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Really want a Turbo S but scared about the 4.5L block reliability?

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Hi there.

Coming from a few years of happy modified RS6 ownership and XJR ownership before that, I have a good idea of running costs on big forced induction V8 lumps. I have been doing my research on the Cayenne Turbo/Turbo S and test drove a turbo recently to make sure that it was the right car for my other half. She loved it and really wants one but the more I read about engine knocking the more I want to steer clear!

I had three Imprezas before I got in to high end machinery so I know engine knock only too well.

On other forums I read people saying that due to different bore liner coatings between the S and the turbo/turbo S, the forced induction blocks were tougher and didn't suffer from knock? This forum, which seems to know what it is talking about, contradicts everything else I have read. Been there, done that with the Nikasil lottery on the XJR.

I am in the UK, will be buying a Turbo/S with under 85k miles on it if at all possible, will be running it on 99 Octane fuel (Shell V-Power/Tesco 99) and will be looking to remap it as soon as possible along with swapping out the exhaust system for a full Milltek one.

As an example of the sort of car I am after, I was considering this example and had talked to the owner - http://www.pistonheads.com/classifieds/used-cars/porsche/cayenne/500-bhp-porsche-cayenne-turbo-v8-4-5l------------------2005/1967747

He explained to me that it had burnt out a valve after "not running right" one day. He then linked me to pictures of the head work carried out, including shots of the burnt (exhaust?) valve - http://www.pistonheads.com/classifieds/used-cars/porsche/cayenne/500-bhp-porsche-cayenne-turbo-v8-4-5l------------------2005/1967747

He only had the valves that appeared to be worn, replaced. This seems like cost cutting to me that makes no sense while the tops were off? Should I be right to want to steer clear of this one? I did ask for before/after compression test results of each cylinder but he doesn't know if this was carried out or not. I do personally think that it is overpriced.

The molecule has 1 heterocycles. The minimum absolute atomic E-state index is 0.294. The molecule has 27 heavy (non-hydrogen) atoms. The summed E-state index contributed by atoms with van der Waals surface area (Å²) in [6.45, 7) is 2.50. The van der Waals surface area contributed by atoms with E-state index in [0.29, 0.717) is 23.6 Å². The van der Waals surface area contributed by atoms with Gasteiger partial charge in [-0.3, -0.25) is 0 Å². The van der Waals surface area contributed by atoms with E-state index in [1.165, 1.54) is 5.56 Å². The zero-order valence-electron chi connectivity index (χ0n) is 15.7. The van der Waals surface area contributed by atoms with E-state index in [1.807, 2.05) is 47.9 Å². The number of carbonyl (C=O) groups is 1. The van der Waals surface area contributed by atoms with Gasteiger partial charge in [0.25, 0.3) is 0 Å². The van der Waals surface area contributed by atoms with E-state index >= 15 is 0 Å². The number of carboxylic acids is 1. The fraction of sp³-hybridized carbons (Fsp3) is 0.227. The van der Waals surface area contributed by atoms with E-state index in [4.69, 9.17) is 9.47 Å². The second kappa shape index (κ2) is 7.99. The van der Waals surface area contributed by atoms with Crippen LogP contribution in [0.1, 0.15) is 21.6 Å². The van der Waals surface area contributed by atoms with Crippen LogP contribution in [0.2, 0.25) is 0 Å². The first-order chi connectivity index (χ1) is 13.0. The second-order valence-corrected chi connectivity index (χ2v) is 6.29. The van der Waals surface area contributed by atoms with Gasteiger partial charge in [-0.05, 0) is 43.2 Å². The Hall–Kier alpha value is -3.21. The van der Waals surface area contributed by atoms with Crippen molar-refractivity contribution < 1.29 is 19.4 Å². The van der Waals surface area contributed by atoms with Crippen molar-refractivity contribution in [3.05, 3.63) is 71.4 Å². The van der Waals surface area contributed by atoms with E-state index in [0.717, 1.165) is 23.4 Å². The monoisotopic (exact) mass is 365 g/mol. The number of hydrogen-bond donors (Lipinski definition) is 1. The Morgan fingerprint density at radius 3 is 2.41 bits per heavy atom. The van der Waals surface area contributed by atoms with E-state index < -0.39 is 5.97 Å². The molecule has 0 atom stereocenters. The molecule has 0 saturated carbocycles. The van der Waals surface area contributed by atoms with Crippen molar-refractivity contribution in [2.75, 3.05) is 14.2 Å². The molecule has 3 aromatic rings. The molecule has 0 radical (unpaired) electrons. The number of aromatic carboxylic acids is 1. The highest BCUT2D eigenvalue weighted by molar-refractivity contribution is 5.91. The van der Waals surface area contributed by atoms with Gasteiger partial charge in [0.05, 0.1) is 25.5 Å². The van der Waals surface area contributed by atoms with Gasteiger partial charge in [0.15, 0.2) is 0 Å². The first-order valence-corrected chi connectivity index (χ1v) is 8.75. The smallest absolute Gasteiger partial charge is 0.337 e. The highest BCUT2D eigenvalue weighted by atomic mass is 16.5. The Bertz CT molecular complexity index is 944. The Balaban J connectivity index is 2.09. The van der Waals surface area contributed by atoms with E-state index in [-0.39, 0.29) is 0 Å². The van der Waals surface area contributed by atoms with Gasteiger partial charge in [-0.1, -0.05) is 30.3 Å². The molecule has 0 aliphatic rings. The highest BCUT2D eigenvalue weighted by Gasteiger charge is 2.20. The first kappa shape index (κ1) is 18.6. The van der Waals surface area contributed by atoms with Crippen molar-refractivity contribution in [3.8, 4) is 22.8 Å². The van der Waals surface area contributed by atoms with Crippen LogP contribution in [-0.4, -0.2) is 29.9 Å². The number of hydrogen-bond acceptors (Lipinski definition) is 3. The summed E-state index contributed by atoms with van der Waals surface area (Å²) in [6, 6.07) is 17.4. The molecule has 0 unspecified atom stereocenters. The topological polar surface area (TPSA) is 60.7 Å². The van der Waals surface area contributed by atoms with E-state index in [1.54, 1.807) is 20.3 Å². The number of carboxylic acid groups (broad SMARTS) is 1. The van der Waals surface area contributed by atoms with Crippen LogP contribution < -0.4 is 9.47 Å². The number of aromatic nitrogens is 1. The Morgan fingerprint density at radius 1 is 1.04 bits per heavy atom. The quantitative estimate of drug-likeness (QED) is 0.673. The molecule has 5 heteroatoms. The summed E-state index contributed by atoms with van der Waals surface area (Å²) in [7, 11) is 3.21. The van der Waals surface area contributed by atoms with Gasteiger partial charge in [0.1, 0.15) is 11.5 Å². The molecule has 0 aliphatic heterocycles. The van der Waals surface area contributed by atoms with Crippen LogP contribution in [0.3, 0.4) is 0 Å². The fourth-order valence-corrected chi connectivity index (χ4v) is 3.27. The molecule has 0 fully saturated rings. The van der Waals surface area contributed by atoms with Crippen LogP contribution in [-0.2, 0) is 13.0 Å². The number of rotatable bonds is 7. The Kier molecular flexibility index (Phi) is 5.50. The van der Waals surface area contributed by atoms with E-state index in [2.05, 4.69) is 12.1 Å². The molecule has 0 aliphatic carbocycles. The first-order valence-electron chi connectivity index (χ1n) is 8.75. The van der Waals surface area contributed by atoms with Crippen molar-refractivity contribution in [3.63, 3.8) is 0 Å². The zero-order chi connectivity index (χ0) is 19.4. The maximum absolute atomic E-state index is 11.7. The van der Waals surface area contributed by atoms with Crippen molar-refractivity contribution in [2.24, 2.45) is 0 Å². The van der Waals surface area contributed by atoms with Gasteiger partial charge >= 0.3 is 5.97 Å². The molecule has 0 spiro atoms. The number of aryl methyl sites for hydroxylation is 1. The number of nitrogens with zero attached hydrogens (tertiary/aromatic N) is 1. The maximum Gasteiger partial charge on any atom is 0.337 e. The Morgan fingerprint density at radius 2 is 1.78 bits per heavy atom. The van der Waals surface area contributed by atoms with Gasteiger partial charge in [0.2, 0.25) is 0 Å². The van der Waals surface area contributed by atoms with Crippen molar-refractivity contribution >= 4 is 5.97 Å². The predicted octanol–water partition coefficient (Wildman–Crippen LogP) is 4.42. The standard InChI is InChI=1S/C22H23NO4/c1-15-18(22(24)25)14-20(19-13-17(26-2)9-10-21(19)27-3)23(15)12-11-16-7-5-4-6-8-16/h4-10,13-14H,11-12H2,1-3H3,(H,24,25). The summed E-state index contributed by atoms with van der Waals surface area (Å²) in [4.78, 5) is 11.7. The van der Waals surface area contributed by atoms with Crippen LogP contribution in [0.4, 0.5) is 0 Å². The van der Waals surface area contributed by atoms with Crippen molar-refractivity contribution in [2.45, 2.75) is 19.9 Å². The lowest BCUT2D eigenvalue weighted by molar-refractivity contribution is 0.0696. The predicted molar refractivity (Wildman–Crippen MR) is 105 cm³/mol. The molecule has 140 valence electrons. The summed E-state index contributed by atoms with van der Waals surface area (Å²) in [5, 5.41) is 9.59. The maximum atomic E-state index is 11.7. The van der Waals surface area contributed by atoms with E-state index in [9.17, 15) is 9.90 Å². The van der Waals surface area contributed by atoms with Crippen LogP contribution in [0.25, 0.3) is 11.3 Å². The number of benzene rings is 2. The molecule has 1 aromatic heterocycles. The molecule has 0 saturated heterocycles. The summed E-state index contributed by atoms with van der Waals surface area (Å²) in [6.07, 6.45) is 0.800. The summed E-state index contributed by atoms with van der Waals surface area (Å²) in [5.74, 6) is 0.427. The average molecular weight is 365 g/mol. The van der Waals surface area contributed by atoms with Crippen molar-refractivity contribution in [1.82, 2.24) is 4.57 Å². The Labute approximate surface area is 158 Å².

If any of you wonderful chaps could give me your input on whether I am right to be steering clear of a Cayenne Turbo/S or if it really is a much rarer case for the blocks to fail I would really appreciate it. Last year I made a "chemo brain" purchase of another Impreza and I lost 11k in 6 months getting that right! With that and the 7k slushbox fund for when the RS6 ZF slushbox finally fails, I have to try to be a little sensible!


Nick :).

Edited by Mr Footlong
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To start off with there are far more posts asking the question that you are asking that there are unique posts documenting the problem.

There is no cylinder lining in the Porsche M48 engines which cover all Cayenne and Panamera V8s, they are manufactured entirely from a hypereutectic aluminium alloy called Alusil where the silica crystals are exposed to form the bore wear surface. There are documented instances of bore scoring in these engines which are more prevalent in very cold climates; my Indy (probably the biggest independent Porsche specialist in the ME region) has not seen this problem in any of the V8s over here. Where it occurs it is limited mainly to Normally Aspirated engines with Forced Induction engines being relatively trouble free more than likely due the oil spray piston cooling which on the 4.5L turbo engines; all 4.8L engines have this feature. There is no definitive answer as to why this problem occurs but indicators point to poor lubrication at start up caused possibly by very cold oil or low oil levels. Over here the vast majority of available 4.5L Cayennes have +200,000km on them.